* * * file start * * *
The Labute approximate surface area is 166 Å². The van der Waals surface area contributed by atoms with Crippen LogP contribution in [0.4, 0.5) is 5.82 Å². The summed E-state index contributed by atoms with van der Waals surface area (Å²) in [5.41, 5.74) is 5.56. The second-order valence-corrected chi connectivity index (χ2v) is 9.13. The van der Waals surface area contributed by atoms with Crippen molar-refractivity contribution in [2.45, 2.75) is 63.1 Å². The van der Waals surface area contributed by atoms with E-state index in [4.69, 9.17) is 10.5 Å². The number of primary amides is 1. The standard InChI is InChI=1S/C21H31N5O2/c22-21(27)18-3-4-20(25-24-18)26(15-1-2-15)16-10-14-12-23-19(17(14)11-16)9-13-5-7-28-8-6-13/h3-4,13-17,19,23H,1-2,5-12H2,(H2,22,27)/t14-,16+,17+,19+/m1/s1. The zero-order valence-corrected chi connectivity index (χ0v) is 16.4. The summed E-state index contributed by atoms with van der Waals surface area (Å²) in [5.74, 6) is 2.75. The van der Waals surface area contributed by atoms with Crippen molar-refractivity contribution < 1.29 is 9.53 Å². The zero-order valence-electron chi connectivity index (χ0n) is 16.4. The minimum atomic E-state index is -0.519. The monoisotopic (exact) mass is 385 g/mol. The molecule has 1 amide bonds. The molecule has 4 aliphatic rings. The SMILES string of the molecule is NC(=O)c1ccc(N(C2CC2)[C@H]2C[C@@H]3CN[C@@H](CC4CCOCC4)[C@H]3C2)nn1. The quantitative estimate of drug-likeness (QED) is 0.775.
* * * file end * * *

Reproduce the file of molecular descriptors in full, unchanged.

The Labute approximate surface area is 166 Å². The van der Waals surface area contributed by atoms with Crippen LogP contribution in [0.4, 0.5) is 5.82 Å². The summed E-state index contributed by atoms with van der Waals surface area (Å²) in [5.41, 5.74) is 5.56. The second-order valence-corrected chi connectivity index (χ2v) is 9.13. The van der Waals surface area contributed by atoms with Crippen molar-refractivity contribution in [2.45, 2.75) is 63.1 Å². The van der Waals surface area contributed by atoms with E-state index in [4.69, 9.17) is 10.5 Å². The number of primary amides is 1. The standard InChI is InChI=1S/C21H31N5O2/c22-21(27)18-3-4-20(25-24-18)26(15-1-2-15)16-10-14-12-23-19(17(14)11-16)9-13-5-7-28-8-6-13/h3-4,13-17,19,23H,1-2,5-12H2,(H2,22,27)/t14-,16+,17+,19+/m1/s1. The zero-order valence-corrected chi connectivity index (χ0v) is 16.4. The summed E-state index contributed by atoms with van der Waals surface area (Å²) in [5.74, 6) is 2.75. The van der Waals surface area contributed by atoms with Crippen molar-refractivity contribution < 1.29 is 9.53 Å². The zero-order valence-electron chi connectivity index (χ0n) is 16.4. The minimum atomic E-state index is -0.519. The monoisotopic (exact) mass is 385 g/mol. The molecule has 1 amide bonds. The molecule has 4 aliphatic rings. The SMILES string of the molecule is NC(=O)c1ccc(N(C2CC2)[C@H]2C[C@@H]3CN[C@@H](CC4CCOCC4)[C@H]3C2)nn1. The quantitative estimate of drug-likeness (QED) is 0.775.